Wang To Pitch In Extended Spring Training

Looking to get Chien-Ming Wang some work in a game-type setting, the Yankees will have him throw an extended spring training game on Thursday. From Kat O’Brien:

Wang, who will remain on the Yankees active roster, is scheduled to throw 100 pitches in front of Yankees Tampa-based officials Mark Newman and Nardi Contreras.

This way, Joe Girardi explained, Wang can attempt to figure out what’s wrong pitching in game conditions as opposed to more bullpen sessions. Part of the problem has been that Wang has looked good in the bullpen between starts and before games, but has struggled in games.

“We think he needs to pitch,” Girardi said.

The Yankees next need a starter other than the four currently in the rotation next Tuesday against Detroit. Hopefully Wang gets his head screwed back on by then, and he can retake his rightful place in what looks to be a great rotation. If not, expect to see Phil Hughes, Ian Kennedy, or Alfredo Aceves get a shot.… Click here to read the rest

Nady Does Not Require Surgery

WFAN is reporting that Xavier Nady will not require surgery on his injured right elbow. He will do rehab to nurse a strained ligament back to health, with the time frame still unclear. He will not miss the remainder of the season.

Update: Jon Heyman is reporting

that the rehab is likely to take “a period of weeks.” The fact that the discussion is not in terms of months seems like a good sign.

In an entirely unrelated note that I would like to mention here for no particular purpose, Ken Rosenthal checks in on Jim Edmonds:

Free agent Jim Edmonds, mindful of injuries to outfielders such as Vladimir Guerrero, Xavier Nady and Jose Guillen, has increased the intensity of his workouts, according to his agent, Paul Cohen. While Edmonds believes he can be ready in 2 1/2-3 weeks, executives are reluctant to wait even that long to fill more pressing needs.

Hmm, a power lefty bat in Yankee Stadium who can play all three outfield positions and will only cost money?… Click here to read the rest

The Ticket Price Problem

Jaon at IIATMS runs through the factors that contributed to the premium tickets to games at the new Yankees Stadium going unsold:

The economy tanked
Personal wealth linked to the capital markets tanked
Jobs disappeared
Government bailout of Wall Street behemoths
Many, many Wall Street financial institutions merged/disappeared
Many “feeder” industries reliant on Wall Street (like the lawyers) to pay their hourly rates suffered
Tactical error: The Yanks failed to realize that there were thresholds that firms could spend entertaining clients and the tickets (and dinner and car services) would put the firms over the threshold, making the expense non-reimbursable.
A few weeks back, we went to a friends’ house for an afternoon. While watching the Masters with my friend (a Wall Streeter), we were discussing this and he made an interesting point. He said to me: “Jason, even if I had those great seats that cost $2500 a ticket, I can’t take a client there. It’s not worth the risk.” I asked him about what risk he was talking about and his answer surprised me as I hadn’t thought of that: “If someone recognizes me sitting behind the dugout and it comes out that I used my Firm’s resources for those seats, and we’ve taken TARP money from the government, I don’t want that sort of publicity or getting calls from The Post.” He’s not a famous guy at all, but there’s a fear that someone might see him and he’ll get “outted” for using Firm money to attend a game.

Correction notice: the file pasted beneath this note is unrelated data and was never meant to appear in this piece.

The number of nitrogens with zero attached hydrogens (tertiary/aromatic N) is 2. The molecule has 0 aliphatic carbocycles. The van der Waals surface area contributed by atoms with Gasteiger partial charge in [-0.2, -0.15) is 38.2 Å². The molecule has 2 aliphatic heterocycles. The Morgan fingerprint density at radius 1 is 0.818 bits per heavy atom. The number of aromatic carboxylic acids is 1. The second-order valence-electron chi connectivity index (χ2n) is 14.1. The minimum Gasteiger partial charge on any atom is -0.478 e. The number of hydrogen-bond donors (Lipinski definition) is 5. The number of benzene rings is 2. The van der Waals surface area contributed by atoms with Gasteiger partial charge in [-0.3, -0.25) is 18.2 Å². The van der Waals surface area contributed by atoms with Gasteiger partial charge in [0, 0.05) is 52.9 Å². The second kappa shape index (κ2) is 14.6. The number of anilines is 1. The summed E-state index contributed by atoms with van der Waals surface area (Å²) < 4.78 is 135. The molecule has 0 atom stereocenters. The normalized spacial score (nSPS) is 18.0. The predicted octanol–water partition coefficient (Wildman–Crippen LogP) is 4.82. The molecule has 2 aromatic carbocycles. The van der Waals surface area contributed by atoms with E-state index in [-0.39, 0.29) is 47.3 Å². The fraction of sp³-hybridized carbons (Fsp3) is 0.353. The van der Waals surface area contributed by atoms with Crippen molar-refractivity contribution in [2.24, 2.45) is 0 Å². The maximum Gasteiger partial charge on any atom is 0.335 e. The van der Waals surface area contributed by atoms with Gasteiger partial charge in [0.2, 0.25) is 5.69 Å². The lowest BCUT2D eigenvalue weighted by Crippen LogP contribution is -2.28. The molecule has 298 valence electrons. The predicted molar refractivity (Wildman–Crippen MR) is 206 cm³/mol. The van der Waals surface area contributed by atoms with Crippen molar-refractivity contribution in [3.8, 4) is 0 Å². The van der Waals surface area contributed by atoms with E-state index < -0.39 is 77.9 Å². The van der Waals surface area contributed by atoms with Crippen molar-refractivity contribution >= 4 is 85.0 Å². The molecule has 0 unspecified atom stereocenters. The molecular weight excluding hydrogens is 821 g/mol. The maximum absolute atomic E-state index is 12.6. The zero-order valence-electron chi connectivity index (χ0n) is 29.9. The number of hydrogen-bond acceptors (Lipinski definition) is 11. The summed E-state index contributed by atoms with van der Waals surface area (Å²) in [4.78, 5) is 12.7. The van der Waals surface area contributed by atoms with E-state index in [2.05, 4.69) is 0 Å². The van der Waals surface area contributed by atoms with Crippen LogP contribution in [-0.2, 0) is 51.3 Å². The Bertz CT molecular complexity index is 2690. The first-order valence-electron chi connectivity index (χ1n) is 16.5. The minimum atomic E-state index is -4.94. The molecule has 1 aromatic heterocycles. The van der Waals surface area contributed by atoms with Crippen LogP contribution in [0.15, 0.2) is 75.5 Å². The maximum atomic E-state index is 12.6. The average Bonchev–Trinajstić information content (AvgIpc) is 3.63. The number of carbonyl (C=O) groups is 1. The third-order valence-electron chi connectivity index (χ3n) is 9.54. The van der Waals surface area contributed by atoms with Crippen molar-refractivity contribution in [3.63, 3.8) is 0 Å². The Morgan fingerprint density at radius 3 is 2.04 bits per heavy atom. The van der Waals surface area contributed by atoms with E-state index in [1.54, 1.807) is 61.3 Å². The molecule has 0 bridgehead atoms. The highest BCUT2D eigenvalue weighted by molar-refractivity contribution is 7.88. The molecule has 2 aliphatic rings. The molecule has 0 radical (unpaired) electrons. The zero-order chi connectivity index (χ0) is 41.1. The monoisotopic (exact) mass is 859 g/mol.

Click here to read the rest

The embarrassment of the rich

But the point today is how patently absurd the Yanks decision to price tickets as if they were scalpers during the playoffs. They clearly saw gap between face prices and scalper prices and said “that’s our money“. So they devised a strategy that pegged the potential buying audience (ultra-rich and corporations) with their ability to pay scalper prices. Then the world changed, plus they made at least one tactical error:

  1. The economy tanked
  2. Personal wealth linked to the capital markets tanked
  3. Jobs disappeared
  4. Government bailout of Wall Street behemoths
  5. Many, many Wall Street financial institutions merged/disappeared
  6. Many “feeder” industries reliant on Wall Street (like the lawyers) to pay their hourly rates suffered
  7. Tactical error: The Yanks failed to realize that there were thresholds that firms could spend entertaining clients and the tickets (and dinner and car services) would put the firms over the threshold, making the expense non-reimbursable.

A few weeks back, we went to a friends’ house for an afternoon.… Click here to read the rest

Minor Notes: Brackman Strong

Andrew Brackman Goes 6, No Walks

Following two starts where he was effective, but not dominant, Brackman finally breezed through a lineup last night. He struck out 8 and walked none in 6 innings, allowing 2 earned runs. Brackman has a long way to go, but a few more starts like this could push him to Tampa fairly quickly. He’s throwing at his old velocity, and inducing plenty of ground outs, so really control is all that is left for him to accomplish. Brackman has managed to get fairly deep into each game he has played, even though I’d guess that he is on a strict pitch count, and may have stayed in for the 7th inning had rain not interuppted his start.

David Adams Starts Strong

2nd baseman David Adams is the forgotten 3rd round pick from the 2008 draft. After losing Cole and Biddle to college, Adams and Jeremy Bleich have to carry the draft class’s torch. To understand Adams, some history may be required.… Click here to read the rest